AKA: Centralia; Millville
Before going into the history, there wasn't much milling that ever took place in Mill City. Dave Basso used almost the very same opening line in "Ghosts of the Humboldt Region- A Glimpse into Pershing County's Past". Depending on the historian that you are reading, Mill City sprang up in 1862 or 1863. Many new silver discoveries were being located in the surrounding mountains. The town soon included stores, saloons, a telegraph office, a post office and a mill. The new settlement was to act as the milling hub for the area. If you go to the Humboldt City page on this website, you will see a small passage that discusses the plan for the Humboldt Canal. Water was to be diverted from the Humboldt River for use as a source of power in the ore processing mills. The route would run from a point near Golconda to Mill City. A plan for as many as 60 mills with 500 stamps were planned along this route. Paher stated that the plan contained as many as 900 stamps. Another plan for the canal included shipping and freighting via boat. If ore could be reduced closer to the sources of that ore, it would also drastically reduce the cost of shipping. The canal was also to assist in area agricultural operations. There were huge plans not only for this canal, but for the town Mill City. Many miles of the canal were dug at a cost of about $100,00, but it was never finished. There were several factors that led to the death of the canal. The winter of 1864-1865 froze the ground so bad, that it was undiggable. They never did resume digging after this point. Talk of the railroad also caused concern for the future use of the canal as a shipping method. Ore also began to play out in towns like Humboldt City. When the railroad finally did arrive in the area, it was built right past Mill City. This was a big break for the town. Mill City simply switched courses. For many years, it acted a railroad shipping hub for the area. In later years, the town of Chafey sprang up at the site of old Dun Glen. Mill City again acted as shipping hub for the new boom. A stage line also ran between the two towns. After Chafey folded, Mill City caught another break. Tungsten was located in the surrounding hills. This lasted until the late 1950's. After that point, Mill City finally began to fade away. This is almost a story of a town too tough to die.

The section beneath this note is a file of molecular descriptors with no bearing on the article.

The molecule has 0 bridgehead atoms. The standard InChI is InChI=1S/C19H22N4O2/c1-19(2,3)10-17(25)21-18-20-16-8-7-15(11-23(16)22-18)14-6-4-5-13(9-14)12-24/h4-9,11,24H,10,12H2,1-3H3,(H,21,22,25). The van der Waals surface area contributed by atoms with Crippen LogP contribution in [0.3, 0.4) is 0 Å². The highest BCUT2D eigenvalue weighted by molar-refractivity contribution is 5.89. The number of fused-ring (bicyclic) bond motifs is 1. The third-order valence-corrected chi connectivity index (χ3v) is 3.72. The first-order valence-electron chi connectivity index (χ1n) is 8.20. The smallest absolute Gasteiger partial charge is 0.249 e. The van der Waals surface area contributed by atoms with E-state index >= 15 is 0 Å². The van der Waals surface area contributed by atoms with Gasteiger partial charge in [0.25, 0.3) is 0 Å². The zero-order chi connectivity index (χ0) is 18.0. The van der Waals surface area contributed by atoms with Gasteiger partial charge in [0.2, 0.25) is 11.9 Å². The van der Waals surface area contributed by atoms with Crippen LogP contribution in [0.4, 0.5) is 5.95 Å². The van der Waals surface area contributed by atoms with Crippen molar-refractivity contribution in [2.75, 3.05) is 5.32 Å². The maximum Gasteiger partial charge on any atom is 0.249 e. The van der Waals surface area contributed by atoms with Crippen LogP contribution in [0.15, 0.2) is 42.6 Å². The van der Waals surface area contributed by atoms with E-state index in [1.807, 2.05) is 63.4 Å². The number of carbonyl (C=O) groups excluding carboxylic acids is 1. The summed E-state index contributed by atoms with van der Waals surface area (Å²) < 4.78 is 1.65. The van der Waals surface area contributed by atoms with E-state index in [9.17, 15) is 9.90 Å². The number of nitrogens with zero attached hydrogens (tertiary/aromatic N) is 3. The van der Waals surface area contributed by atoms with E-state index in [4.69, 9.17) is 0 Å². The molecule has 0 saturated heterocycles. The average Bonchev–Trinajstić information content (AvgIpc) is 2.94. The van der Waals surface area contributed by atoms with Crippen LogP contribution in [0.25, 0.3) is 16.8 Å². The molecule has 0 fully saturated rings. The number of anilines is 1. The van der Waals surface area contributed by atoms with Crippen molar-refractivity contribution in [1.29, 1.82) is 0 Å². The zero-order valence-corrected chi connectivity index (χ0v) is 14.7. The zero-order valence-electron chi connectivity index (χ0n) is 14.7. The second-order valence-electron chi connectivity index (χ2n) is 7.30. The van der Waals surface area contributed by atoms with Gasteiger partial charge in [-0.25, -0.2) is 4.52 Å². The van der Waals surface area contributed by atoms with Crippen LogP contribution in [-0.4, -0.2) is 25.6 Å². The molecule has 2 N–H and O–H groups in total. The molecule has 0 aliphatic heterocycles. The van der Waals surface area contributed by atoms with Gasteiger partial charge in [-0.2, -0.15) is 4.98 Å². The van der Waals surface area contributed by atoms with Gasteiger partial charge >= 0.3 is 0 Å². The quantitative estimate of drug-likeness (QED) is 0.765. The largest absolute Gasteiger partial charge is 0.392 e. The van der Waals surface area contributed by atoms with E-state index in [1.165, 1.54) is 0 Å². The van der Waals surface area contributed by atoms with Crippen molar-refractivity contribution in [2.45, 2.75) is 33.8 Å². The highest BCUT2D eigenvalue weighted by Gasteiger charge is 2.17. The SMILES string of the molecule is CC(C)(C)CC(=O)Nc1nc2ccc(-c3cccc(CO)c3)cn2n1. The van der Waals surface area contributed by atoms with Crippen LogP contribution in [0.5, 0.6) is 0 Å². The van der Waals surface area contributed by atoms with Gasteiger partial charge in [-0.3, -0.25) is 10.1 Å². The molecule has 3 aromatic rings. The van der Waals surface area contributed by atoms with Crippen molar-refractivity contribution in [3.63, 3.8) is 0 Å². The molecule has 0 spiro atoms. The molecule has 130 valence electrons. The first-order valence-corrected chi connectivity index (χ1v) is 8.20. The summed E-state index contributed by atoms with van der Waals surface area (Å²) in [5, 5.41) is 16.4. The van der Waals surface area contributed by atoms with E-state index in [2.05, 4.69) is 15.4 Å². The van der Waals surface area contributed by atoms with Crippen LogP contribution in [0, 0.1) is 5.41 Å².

Post Office: June 23, 1864 to July 24, 1865; June 3, 1868 to February 7, 1870; March 1, 1870 to March 18, 1919 (at this time, the post office switched from operating in Humboldt County and began operating out of Pershing County.) March 18, 1919 to December 31, 1948.
Last Trip/ Road Conditions: I've driven past here dozens of times, but never stopped. My thinking being, that it was close to the road and would always be there. I always had some place else to be. In May of 2022, while en route to the Comstock, we finally stopped. I've read that the remaining relic is from the old jail. That would make sense with the heavy bars in the window. It's not too far from the pavement. But you will have to take a jaunt of about a 1/4 mile down a dirt road that doesn't look to get much maintenance. It's not a four-wheel drive road or anything. Just assess and drive accordingly if you are taking the family sedan with thin street tires.